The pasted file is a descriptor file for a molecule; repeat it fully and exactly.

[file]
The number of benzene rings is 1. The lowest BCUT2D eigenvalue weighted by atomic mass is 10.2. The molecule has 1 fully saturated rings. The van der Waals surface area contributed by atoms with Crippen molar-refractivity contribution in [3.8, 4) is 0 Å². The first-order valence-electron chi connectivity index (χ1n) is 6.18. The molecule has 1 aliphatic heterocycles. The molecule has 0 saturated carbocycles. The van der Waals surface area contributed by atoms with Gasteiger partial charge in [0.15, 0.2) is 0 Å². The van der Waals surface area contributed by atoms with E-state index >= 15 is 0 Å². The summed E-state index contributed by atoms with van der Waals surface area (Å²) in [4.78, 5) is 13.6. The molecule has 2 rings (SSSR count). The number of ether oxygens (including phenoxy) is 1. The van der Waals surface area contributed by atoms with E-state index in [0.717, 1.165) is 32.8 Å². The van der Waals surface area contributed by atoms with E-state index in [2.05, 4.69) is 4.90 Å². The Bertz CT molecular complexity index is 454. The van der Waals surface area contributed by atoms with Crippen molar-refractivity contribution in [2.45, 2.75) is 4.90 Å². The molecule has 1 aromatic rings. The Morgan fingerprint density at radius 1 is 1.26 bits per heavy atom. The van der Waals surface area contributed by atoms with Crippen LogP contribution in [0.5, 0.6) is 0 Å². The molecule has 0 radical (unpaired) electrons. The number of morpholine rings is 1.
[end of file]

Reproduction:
The number of benzene rings is 1. The lowest BCUT2D eigenvalue weighted by atomic mass is 10.2. The molecule has 1 fully saturated rings. The van der Waals surface area contributed by atoms with Crippen molar-refractivity contribution in [3.8, 4) is 0 Å². The first-order valence-electron chi connectivity index (χ1n) is 6.18. The molecule has 1 aliphatic heterocycles. The molecule has 0 saturated carbocycles. The van der Waals surface area contributed by atoms with Gasteiger partial charge in [0.15, 0.2) is 0 Å². The van der Waals surface area contributed by atoms with E-state index >= 15 is 0 Å². The summed E-state index contributed by atoms with van der Waals surface area (Å²) in [4.78, 5) is 13.6. The molecule has 2 rings (SSSR count). The number of ether oxygens (including phenoxy) is 1. The van der Waals surface area contributed by atoms with E-state index in [0.717, 1.165) is 32.8 Å². The van der Waals surface area contributed by atoms with E-state index in [2.05, 4.69) is 4.90 Å². The Bertz CT molecular complexity index is 454. The van der Waals surface area contributed by atoms with Crippen molar-refractivity contribution in [2.45, 2.75) is 4.90 Å². The molecule has 1 aromatic rings. The Morgan fingerprint density at radius 1 is 1.26 bits per heavy atom. The van der Waals surface area contributed by atoms with Crippen LogP contribution in [0.5, 0.6) is 0 Å². The molecule has 0 radical (unpaired) electrons. The number of morpholine rings is 1.